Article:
"Hey, what is this man doing here?" Hogan said mockingly, while Schultz and Langenscheidt beseeched him to wait till Hochstetter was done – at least, that was what it looked like. They both spoke at the same time, each one's voice overlapping the other's, making their jumbled words completely incomprehensible.
Hogan's tone was light enough, but the hard glitter that burned in his dark eyes was unmistakeable. He was just as unpleasantly surprised as Hochstetter to find him there.
Whether it was the sight of his hated enemy or the mental picture of Colonel Kronert's cold, expressionless mask, Hochstetter rallied instantly. When all else failed, he could always rely on anger to keep him going.
"This is an ongoing Gestapo investigation, Hogan. I don't need you here," he said fiercely. "You can wait in the corridor."
"Major, you know there is no way in hell I'd let you interrogate my men without me," Hogan retorted evenly, planting his thumbs into the pockets of his jacket. "Everything all right, fellows?"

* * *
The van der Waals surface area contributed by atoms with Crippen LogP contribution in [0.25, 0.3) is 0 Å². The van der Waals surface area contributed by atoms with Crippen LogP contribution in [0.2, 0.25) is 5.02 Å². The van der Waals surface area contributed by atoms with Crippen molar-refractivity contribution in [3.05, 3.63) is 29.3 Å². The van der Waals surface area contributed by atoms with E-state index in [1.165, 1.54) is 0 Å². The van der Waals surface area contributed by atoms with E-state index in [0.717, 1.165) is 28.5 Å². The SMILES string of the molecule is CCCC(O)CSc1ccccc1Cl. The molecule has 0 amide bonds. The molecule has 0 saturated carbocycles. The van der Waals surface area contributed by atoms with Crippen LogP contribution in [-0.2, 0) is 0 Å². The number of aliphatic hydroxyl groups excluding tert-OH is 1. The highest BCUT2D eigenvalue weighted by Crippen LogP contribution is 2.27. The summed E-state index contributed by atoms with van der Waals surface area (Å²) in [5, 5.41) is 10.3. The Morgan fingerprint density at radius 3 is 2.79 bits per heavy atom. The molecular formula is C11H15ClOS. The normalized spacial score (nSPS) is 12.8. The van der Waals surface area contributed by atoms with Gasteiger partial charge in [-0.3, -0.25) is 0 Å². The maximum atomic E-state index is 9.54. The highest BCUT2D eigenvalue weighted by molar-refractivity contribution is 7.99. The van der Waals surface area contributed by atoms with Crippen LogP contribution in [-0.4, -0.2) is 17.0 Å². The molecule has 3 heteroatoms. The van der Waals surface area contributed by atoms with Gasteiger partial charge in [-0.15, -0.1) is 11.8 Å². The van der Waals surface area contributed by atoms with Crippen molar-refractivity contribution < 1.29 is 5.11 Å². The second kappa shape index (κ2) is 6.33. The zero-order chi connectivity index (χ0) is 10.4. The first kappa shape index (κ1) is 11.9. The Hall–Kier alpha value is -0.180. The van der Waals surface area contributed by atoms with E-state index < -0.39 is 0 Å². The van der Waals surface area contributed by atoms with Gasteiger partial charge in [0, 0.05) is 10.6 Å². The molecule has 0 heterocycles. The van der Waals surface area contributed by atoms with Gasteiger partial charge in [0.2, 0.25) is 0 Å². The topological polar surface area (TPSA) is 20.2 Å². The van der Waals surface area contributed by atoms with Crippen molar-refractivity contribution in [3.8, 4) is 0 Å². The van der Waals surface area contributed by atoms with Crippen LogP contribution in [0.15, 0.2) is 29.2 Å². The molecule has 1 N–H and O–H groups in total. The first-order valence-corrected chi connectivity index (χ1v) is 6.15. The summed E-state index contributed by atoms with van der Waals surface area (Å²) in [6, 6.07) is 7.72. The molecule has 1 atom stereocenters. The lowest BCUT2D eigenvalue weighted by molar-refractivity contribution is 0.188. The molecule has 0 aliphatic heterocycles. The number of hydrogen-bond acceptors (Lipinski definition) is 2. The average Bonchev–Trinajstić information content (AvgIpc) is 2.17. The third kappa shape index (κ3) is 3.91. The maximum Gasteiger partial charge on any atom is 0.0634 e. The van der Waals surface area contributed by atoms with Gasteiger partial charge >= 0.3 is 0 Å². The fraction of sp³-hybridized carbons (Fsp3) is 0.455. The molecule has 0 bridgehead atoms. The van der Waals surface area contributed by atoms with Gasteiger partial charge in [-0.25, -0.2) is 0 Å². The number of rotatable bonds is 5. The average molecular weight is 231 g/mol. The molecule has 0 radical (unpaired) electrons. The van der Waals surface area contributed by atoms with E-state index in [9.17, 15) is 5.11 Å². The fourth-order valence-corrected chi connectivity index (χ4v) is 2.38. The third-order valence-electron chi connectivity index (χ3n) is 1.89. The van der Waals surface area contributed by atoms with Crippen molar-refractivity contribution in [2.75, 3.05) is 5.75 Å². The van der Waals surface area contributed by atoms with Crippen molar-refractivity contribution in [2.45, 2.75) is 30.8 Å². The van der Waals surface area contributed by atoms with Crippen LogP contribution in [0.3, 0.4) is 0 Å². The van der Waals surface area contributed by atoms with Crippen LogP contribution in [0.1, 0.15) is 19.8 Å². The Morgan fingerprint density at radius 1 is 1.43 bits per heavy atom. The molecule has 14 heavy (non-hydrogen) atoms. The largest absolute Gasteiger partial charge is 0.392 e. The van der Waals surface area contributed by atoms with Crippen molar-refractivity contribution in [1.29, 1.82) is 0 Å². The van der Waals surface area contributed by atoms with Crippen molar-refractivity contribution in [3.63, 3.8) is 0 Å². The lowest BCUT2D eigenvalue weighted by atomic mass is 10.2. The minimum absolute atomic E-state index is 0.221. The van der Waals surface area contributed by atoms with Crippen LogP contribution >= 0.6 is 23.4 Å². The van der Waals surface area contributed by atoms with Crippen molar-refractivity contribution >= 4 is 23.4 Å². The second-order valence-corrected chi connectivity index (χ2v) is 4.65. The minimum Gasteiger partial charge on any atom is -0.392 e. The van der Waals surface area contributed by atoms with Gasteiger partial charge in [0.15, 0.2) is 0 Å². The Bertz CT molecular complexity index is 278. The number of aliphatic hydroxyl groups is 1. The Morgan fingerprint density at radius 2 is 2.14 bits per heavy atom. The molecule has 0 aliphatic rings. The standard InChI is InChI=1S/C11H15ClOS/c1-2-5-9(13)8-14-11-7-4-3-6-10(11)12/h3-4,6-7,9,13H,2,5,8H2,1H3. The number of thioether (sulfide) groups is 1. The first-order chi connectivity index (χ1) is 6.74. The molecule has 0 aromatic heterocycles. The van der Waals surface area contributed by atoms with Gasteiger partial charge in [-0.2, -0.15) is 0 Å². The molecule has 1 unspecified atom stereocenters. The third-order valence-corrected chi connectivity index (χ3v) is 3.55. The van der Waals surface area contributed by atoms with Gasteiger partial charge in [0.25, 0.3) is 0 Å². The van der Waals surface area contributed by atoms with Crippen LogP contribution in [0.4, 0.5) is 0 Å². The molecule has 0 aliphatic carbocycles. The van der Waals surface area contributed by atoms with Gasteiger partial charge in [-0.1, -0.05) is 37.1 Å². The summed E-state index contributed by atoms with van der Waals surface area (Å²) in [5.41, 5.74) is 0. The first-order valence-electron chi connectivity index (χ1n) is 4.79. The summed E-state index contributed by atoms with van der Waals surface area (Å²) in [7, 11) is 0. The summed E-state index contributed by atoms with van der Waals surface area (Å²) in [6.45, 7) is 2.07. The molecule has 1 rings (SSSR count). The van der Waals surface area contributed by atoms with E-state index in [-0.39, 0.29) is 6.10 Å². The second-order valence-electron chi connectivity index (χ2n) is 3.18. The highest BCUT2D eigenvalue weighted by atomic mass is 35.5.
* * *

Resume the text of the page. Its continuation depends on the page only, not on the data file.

For a wild, heart-stopping second, Hochstetter wondered whether Hogan had not known that he was at the hospital somehow, and had consequently conned Klink into letting him go. There was nothing he was willing to put past the American now, no matter how ridiculous and outrageous it sounded.
While Hogan talked with his men, he turned on Schultz, whose eyes widened as though Hochstetter had pointed a gun at him.
"What is this man doing here, Sergeant?"
"Always the same old song with you, isn't it?" said Hogan from his place between Newkirk' and LeBeau's beds, smiling that infuriating smirk. Hochstetter glared at him, gritting his teeth, then at Schultz.
"Kommandant Klink said yesterday that Colonel Hogan could go today see his men at the hospital," Schultz stammered, standing stiffly to attention – as much as he could, anyway. His stomach got in the way somewhat. "Under heavy guard, of course."
"And everybody knows that Schultzie's the heaviest guard around," Newkirk said with a wide grin that was surprisingly devoid of malice. His eyes twinkled.
"Jolly joker." To Hochstetter's dismay, Schultz was smiling. He even gave a little wave. "How are you boys doing?"
"That's not relevant!" Hochstetter snarled, drawing the sergeant's attention back to him. So Hogan had not magically been aware of his presence here. He was still highly suspicious nevertheless. When was he not? "Did you see anything suspect before the cooler exploded the other day?"
"Herr Major, I saw nothing, and I know nothing. I was bringing a new truck in camp and I was going to report to Kommandant Klink that I was here and the truck was here when I heard the boom."